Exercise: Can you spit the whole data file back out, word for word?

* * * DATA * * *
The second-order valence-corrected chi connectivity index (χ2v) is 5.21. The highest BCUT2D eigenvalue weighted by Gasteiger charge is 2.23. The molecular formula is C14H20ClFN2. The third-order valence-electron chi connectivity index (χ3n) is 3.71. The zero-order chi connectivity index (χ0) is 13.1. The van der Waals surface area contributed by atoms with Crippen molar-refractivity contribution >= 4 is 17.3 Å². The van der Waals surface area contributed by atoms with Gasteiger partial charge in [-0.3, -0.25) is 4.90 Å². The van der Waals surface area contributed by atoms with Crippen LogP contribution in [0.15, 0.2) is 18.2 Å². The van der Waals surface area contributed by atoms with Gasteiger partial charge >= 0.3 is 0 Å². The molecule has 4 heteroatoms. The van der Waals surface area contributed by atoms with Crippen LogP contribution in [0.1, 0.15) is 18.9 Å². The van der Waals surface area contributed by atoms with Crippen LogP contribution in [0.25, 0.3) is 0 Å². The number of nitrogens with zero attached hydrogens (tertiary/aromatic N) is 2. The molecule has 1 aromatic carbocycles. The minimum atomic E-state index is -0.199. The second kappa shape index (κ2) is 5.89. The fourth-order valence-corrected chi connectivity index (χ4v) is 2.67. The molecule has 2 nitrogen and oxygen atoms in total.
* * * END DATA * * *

The second-order valence-corrected chi connectivity index (χ2v) is 5.21. The highest BCUT2D eigenvalue weighted by Gasteiger charge is 2.23. The molecular formula is C14H20ClFN2. The third-order valence-electron chi connectivity index (χ3n) is 3.71. The zero-order chi connectivity index (χ0) is 13.1. The van der Waals surface area contributed by atoms with Crippen molar-refractivity contribution >= 4 is 17.3 Å². The van der Waals surface area contributed by atoms with Gasteiger partial charge in [-0.3, -0.25) is 4.90 Å². The van der Waals surface area contributed by atoms with Crippen LogP contribution in [0.15, 0.2) is 18.2 Å². The van der Waals surface area contributed by atoms with Gasteiger partial charge >= 0.3 is 0 Å². The molecule has 4 heteroatoms. The van der Waals surface area contributed by atoms with Crippen LogP contribution in [0.1, 0.15) is 18.9 Å². The van der Waals surface area contributed by atoms with Crippen LogP contribution in [0.25, 0.3) is 0 Å². The number of nitrogens with zero attached hydrogens (tertiary/aromatic N) is 2. The molecule has 1 aromatic carbocycles. The minimum atomic E-state index is -0.199. The second kappa shape index (κ2) is 5.89. The fourth-order valence-corrected chi connectivity index (χ4v) is 2.67. The molecule has 2 nitrogen and oxygen atoms in total.